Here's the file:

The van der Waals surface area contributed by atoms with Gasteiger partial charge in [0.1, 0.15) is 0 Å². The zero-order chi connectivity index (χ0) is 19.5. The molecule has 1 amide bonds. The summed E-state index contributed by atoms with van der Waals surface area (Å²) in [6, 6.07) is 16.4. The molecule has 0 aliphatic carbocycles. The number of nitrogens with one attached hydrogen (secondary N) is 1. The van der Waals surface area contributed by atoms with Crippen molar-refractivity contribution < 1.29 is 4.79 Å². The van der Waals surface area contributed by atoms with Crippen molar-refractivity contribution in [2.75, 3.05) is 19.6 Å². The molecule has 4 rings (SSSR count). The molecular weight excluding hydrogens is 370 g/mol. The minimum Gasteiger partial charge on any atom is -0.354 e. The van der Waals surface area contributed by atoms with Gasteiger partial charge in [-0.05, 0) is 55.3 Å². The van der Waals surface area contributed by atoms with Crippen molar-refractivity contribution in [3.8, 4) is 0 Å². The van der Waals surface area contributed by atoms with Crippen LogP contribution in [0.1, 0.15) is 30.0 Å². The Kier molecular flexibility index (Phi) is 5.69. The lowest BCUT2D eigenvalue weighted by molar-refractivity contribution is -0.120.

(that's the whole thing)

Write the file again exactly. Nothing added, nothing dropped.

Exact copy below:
The van der Waals surface area contributed by atoms with Gasteiger partial charge in [0.1, 0.15) is 0 Å². The zero-order chi connectivity index (χ0) is 19.5. The molecule has 1 amide bonds. The summed E-state index contributed by atoms with van der Waals surface area (Å²) in [6, 6.07) is 16.4. The molecule has 0 aliphatic carbocycles. The number of nitrogens with one attached hydrogen (secondary N) is 1. The van der Waals surface area contributed by atoms with Crippen molar-refractivity contribution < 1.29 is 4.79 Å². The van der Waals surface area contributed by atoms with Crippen molar-refractivity contribution in [2.75, 3.05) is 19.6 Å². The molecule has 4 rings (SSSR count). The molecular weight excluding hydrogens is 370 g/mol. The minimum Gasteiger partial charge on any atom is -0.354 e. The van der Waals surface area contributed by atoms with Gasteiger partial charge in [-0.05, 0) is 55.3 Å². The van der Waals surface area contributed by atoms with Crippen molar-refractivity contribution in [3.8, 4) is 0 Å². The van der Waals surface area contributed by atoms with Crippen LogP contribution in [0.1, 0.15) is 30.0 Å². The Kier molecular flexibility index (Phi) is 5.69. The lowest BCUT2D eigenvalue weighted by molar-refractivity contribution is -0.120.